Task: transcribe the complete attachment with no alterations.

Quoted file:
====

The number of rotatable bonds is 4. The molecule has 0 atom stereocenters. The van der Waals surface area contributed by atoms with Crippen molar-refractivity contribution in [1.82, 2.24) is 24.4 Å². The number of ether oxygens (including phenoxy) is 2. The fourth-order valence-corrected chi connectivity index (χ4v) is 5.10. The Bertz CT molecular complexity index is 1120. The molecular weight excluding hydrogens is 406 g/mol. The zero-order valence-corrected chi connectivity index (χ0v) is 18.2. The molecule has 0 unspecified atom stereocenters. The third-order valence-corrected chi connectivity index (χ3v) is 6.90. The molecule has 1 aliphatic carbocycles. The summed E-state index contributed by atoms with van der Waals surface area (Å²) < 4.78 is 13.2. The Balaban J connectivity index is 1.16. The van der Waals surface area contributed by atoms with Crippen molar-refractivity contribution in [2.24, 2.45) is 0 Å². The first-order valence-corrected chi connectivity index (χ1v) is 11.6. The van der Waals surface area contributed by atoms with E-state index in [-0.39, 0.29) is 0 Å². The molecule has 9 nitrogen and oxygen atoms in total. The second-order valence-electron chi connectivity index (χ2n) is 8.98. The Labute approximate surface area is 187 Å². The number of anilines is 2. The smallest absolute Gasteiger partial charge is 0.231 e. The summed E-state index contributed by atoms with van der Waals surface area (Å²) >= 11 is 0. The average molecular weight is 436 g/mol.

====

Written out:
The number of rotatable bonds is 4. The molecule has 0 atom stereocenters. The van der Waals surface area contributed by atoms with Crippen molar-refractivity contribution in [1.82, 2.24) is 24.4 Å². The number of ether oxygens (including phenoxy) is 2. The fourth-order valence-corrected chi connectivity index (χ4v) is 5.10. The Bertz CT molecular complexity index is 1120. The molecular weight excluding hydrogens is 406 g/mol. The zero-order valence-corrected chi connectivity index (χ0v) is 18.2. The molecule has 0 unspecified atom stereocenters. The third-order valence-corrected chi connectivity index (χ3v) is 6.90. The molecule has 1 aliphatic carbocycles. The summed E-state index contributed by atoms with van der Waals surface area (Å²) < 4.78 is 13.2. The Balaban J connectivity index is 1.16. The van der Waals surface area contributed by atoms with Crippen molar-refractivity contribution in [2.24, 2.45) is 0 Å². The first-order valence-corrected chi connectivity index (χ1v) is 11.6. The van der Waals surface area contributed by atoms with E-state index in [-0.39, 0.29) is 0 Å². The molecule has 9 nitrogen and oxygen atoms in total. The second-order valence-electron chi connectivity index (χ2n) is 8.98. The Labute approximate surface area is 187 Å². The number of anilines is 2. The smallest absolute Gasteiger partial charge is 0.231 e. The summed E-state index contributed by atoms with van der Waals surface area (Å²) >= 11 is 0. The average molecular weight is 436 g/mol.